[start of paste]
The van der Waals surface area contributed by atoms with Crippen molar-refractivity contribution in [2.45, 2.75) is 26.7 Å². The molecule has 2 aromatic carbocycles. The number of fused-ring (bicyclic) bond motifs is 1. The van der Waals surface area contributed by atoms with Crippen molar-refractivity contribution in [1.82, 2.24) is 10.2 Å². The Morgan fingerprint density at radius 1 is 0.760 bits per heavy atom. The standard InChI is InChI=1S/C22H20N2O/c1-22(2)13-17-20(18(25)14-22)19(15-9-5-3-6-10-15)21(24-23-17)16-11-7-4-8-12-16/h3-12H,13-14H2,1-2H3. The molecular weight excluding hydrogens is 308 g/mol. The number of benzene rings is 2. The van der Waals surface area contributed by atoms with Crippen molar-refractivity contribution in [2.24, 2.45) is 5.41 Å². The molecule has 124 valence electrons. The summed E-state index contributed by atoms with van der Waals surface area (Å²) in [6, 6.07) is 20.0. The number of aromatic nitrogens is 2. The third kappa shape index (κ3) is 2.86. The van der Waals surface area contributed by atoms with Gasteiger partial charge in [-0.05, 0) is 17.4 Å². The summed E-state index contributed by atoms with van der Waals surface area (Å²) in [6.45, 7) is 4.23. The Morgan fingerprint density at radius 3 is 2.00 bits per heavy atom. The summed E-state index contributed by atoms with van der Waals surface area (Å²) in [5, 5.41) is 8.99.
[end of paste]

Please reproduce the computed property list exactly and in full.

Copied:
The van der Waals surface area contributed by atoms with Crippen molar-refractivity contribution in [2.45, 2.75) is 26.7 Å². The molecule has 2 aromatic carbocycles. The number of fused-ring (bicyclic) bond motifs is 1. The van der Waals surface area contributed by atoms with Crippen molar-refractivity contribution in [1.82, 2.24) is 10.2 Å². The Morgan fingerprint density at radius 1 is 0.760 bits per heavy atom. The standard InChI is InChI=1S/C22H20N2O/c1-22(2)13-17-20(18(25)14-22)19(15-9-5-3-6-10-15)21(24-23-17)16-11-7-4-8-12-16/h3-12H,13-14H2,1-2H3. The molecular weight excluding hydrogens is 308 g/mol. The number of benzene rings is 2. The van der Waals surface area contributed by atoms with Crippen molar-refractivity contribution in [2.24, 2.45) is 5.41 Å². The molecule has 124 valence electrons. The summed E-state index contributed by atoms with van der Waals surface area (Å²) in [6, 6.07) is 20.0. The number of aromatic nitrogens is 2. The third kappa shape index (κ3) is 2.86. The van der Waals surface area contributed by atoms with Gasteiger partial charge in [-0.05, 0) is 17.4 Å². The summed E-state index contributed by atoms with van der Waals surface area (Å²) in [6.45, 7) is 4.23. The Morgan fingerprint density at radius 3 is 2.00 bits per heavy atom. The summed E-state index contributed by atoms with van der Waals surface area (Å²) in [5, 5.41) is 8.99.